The Brother MFC-J825DW succeeds the high-end MFC-795CW and has been designed for small companies looking for an efficient all-rounder. The spec is the same: a 4-in-1 with fax and wi-fi. It offers very good value for all the functionality you get. The standard 64 MB memory means it can be shared comfortably by a group of twenty people but has Brother corrected the weak points of the old models with the arrival of the new range?
The first thing to say here is how well equipped this printer is. It has a more modern, pared down design now that the telephone has been removed. Relatively sober, elegant and compact (40.5 x 25.5 x 18 cm and 9.3 Kg), its glossy hood is sure to pick up finger marks and dust. The plastic finish doesn't feel all that robust and the standard 100 page (20 for photos) paper tray isn't particularly practical or intuitive to use. No doubt we'd get used to it however...
The MFC-J825DW has all the features: printing, copying, scanning and faxing, all with double-sided and wi-fi. We managed to set up the wi-fi after three tries. A report is printed (sometimes on two pages) each time you fail, or succeed, in setting up the wi-fi. Is this really necessary?
There's a mixture of buttons and a touchscreen on the front. The controls are intuitive and easy to use. You can set how quickly you want the machine to go into standby mode and given how responsive the printer is (see inset), you won't have any qualms about setting this value quite low.
The paper loader
The four separate cartridges lodged at the front of the printer are very easy to access. We like being able to choose a high capacity format for lower maintenance and cost per page.
SpeedsWe should highlight the efforts Brother has made here in adopting the ISO standard for print speeds at last. Office document prints are fast both for colour and black prints: 14 and 17 pages per minute (ppm) is faster than the Canon MG6250 (11 ppm colour and for black). Note, optimising print speeds does also lead to several pages coming out at the same time and can cause paper jams.
Photo prints are rather slow (which spoils the rating in this section). To return to the comparison with the Canon, it takes 56 seconds (against 127 seconds for the Brother) for an A4 print and 23 seconds (against 1 minute) for a 10 x 15 cm print. We didn't come across any jams with photo prints though we do advise you to load several sheets of photo paper into the tray as, when there's only one, the paper often goes undetected.
QualityThe droplets are very visible and the characters lack depth. The yellow letters get lost in the green background. The single-toned areas are accurate.
The results for colour photos are okay but not up to the standards of Canon or Epson machines (not the same number of cartridges either!). The prints lack precision and the droplets are visible in places. Overall, there's a lack of brio and the black areas tend towards blue.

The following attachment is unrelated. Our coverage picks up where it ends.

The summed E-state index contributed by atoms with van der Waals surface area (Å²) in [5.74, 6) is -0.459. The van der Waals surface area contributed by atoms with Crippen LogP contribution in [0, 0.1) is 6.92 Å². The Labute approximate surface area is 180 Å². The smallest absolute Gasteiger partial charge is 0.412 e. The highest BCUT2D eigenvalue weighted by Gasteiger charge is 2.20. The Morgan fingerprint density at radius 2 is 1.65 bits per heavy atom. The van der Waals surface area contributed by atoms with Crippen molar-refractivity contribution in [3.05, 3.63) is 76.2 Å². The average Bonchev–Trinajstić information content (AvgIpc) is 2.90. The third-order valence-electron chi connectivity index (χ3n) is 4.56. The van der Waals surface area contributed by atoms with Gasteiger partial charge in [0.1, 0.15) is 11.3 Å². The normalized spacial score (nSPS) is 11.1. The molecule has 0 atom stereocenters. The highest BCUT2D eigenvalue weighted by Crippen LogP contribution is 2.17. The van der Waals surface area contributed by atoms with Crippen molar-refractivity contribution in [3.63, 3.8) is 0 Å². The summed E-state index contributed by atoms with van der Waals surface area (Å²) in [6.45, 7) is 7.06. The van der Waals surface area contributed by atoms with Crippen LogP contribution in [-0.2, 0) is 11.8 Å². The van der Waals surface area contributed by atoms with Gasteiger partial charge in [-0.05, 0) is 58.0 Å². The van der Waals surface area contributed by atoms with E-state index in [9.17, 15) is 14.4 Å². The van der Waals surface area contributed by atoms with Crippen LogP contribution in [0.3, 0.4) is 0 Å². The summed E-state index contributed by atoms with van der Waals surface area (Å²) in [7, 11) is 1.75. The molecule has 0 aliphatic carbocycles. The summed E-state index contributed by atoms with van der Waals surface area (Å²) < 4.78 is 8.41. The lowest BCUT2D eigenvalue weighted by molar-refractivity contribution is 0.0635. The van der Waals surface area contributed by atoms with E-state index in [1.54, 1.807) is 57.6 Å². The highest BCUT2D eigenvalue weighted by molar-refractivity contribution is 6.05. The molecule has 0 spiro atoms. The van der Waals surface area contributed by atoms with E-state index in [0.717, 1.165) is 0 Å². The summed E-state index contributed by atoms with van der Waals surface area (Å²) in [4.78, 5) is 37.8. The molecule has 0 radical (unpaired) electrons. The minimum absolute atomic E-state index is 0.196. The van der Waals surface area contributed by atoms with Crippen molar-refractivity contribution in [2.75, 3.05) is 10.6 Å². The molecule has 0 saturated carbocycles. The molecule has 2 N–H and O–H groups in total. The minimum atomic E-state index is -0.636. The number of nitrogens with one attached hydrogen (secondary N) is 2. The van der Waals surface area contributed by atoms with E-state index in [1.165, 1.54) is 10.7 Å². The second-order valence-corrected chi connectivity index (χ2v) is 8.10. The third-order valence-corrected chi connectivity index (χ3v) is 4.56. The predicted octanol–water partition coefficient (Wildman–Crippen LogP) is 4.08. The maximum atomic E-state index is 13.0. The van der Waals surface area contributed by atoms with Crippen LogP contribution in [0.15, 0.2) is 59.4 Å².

Scanner and copier
Ten seconds to scan a 300 dpi document is fast. It's easy to scan to a computer, memory card or USB key for your PDFs, JPEGs and TIFFs. Those for whom scanner quality is an important factor will be disappointed. There's a visible loss of detail (see photo) and a high colour difference: 8.4 %.
In copy mode when you've got a ten copy job and upwards, you'll often find several pages arriving at once. Annoying! You can however set enlargement, density and double-sided as well as applying a 'confidential', 'draft' or 'copy' watermark, which is nice and practical. Black copies come out in 18 seconds and colour copies in 19, which is par for the course. In terms of quality, it's the same old story. Copying text is no problem but copying a photo or a detailed graph is touch and go. There's a clear loss of quality and the legibility of the final document will often be affected.
Power consumption is reasonable, with 1.6 Watts in standby and 15 Watts when printing. It's also very quiet when printing photos (42 dB(A)), but a little less so when printing office documents (53 dB(A)) for an average of 47.5 dB (A). Anything under 50 dB(A) and we classify a printer as quiet.
Energy consumption & Noise levels
Cost per pageThe difference in costs between the different cartridge formats is enormous! 19.9 pence for standard cartridges and 9.8 pence for the high capacity versions, which is more than double! Of course, we recommend you to go for high capacity! This pricing policy is a clear attempt by Brother to orientate its clientele towards the XL cartridges. For information, our rating criteria is based on the lowest cost per page (the high capacity cartridges). The four star rating corresponds to 9.8 pence. At 19.9 pence per page, we'd have to give it a zero rating which would naturally adversely affect the final rating.
While cost per page is lower than average with the XLs, Brother is nevertheless still trailing HP: the HP Photosmart Plus comes in at 8.9 pence per page with XL cartridges.
ISO lifespan for text - Standard format: 19.9 pence!
||ISO lifespan||Cost per page|
|LC1220BK (black)||£19.34||300||6.4 pence|
|LC1220C (cyan)||£13.36||300||4.5 pence|
|LC1220M (magenta)||£13.36||300||4.5 pence|
|LC1220Y (yellow)||£13.36||300||4.5 pence|
ISO lifespan for text- XL format 9.8 pence!
|Cartridge||Price||ISO lifespan||Cost per page|
|LC1240C (cyan)||£13.38||600||2.2 pence|
|LC1240M (magenta)||£13.38||600||2.2 pence|
|LC1240Y (yellow)||£13.38||600||2.2 pence|
|LC1240BK (black photo)||£19.38||600||3.2 pence|
- 4-in-1 wi-fi and double-sided
- Cost per page with XL cartridges: 9.8 pence
- CD/DVD and Blu-ray printing
- Print quality could be improved
- Cost per page with standard cartridges: 19.9 pence
- Impractical paper loader
- Paper jam risk
The main pluses: hardware, design and price/quality ratio. The Brother MFC-J825DW is cheap to buy and the cost per page reasonable. Perfection is still out of its grasp however, notably when it comes to print quality.